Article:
In the present case the Respondent has defaulted. It has provided no formal response. It has received the Complaint. The allegations in the Complaint are fairly and comprehensively set out. It provides a relatively exhaustive factual and legal summary.

There is no concept under the Policy of burden of proof but without doubt a Complainant must make out its case. But where a Complainant provides such detailed allegations and evidence as here and especially where that evidence is supported by affidavits, it is reasonable to expect that a Respondent would come forward with a denial and explanation of its allegations together with supporting evidence if the Complainant's Complaint was disputed in any material way. The Respondent's late emails do not assist it at all.

The allegations in evidence raise an inference of bad faith. They have not been responded to. Given the specific nature of them and absent a proper response this Panel finds that registration and use in bad faith is made out.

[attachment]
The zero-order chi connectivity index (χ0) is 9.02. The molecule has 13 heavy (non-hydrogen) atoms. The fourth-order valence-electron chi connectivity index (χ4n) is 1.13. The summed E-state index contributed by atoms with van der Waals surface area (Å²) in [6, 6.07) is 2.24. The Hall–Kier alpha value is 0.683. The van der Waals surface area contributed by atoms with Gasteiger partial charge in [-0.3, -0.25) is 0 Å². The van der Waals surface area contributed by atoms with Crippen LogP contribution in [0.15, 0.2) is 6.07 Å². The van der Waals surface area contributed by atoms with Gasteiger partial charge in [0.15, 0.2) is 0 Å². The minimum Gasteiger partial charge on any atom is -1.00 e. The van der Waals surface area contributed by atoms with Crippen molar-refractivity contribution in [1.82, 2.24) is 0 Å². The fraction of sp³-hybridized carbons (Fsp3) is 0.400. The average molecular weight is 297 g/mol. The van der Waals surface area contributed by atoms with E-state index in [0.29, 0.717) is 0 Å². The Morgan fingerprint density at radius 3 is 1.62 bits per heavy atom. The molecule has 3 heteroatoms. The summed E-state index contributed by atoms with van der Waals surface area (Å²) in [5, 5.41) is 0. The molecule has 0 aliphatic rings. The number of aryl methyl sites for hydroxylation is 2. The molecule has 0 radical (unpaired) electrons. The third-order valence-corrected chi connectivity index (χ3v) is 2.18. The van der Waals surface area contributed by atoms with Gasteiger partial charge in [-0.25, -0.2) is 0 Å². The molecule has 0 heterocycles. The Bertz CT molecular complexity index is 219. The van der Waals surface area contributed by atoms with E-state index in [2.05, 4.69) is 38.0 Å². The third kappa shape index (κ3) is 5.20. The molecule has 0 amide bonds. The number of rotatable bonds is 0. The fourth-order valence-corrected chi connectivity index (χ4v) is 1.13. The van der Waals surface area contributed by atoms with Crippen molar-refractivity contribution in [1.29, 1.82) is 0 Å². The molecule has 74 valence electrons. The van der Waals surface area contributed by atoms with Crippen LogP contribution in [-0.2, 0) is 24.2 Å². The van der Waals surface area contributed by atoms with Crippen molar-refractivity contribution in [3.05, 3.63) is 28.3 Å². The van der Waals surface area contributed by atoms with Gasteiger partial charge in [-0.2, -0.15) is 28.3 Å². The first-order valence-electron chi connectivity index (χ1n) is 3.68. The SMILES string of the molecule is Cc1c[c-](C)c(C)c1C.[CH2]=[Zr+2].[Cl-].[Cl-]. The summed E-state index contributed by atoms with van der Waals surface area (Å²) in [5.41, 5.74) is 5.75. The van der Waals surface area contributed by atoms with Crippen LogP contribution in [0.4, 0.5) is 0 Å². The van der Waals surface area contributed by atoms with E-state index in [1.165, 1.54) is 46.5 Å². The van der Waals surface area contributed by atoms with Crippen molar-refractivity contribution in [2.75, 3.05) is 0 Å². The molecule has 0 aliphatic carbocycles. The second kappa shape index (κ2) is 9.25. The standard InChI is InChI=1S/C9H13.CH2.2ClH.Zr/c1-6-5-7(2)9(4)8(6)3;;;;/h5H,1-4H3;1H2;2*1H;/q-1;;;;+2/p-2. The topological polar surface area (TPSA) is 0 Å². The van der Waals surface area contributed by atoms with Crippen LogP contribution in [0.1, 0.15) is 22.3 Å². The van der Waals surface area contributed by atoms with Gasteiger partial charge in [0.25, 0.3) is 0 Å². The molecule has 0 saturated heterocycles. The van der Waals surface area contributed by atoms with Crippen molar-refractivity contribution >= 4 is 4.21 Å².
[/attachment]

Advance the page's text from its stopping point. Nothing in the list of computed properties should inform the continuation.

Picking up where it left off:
Even looking at matters on the most favourable basis for the Respondent, it is difficult to see what could possibly be raised in its defence.

Ground 4(iii) is therefore made out.


7. Decision

For the reasons set out above the Panel finds:

(a) The domain name <tourism-toronto.com> registered by the Respondent is confusingly similar to trade marks to which the Complainant has rights;

(b) The Respondent has no rights or legitimate interests in respect of the domain name;

(c) The Respondent's domain name was registered and is being used in bad faith.

Accordingly, pursuant to clause 4(i) of the Policy, the Panel requires that the registration of the domain name <tourism-toronto.com> be transferred to the Complainant.



John Katz QC
Sole Panelist

Dated: February 25, 2002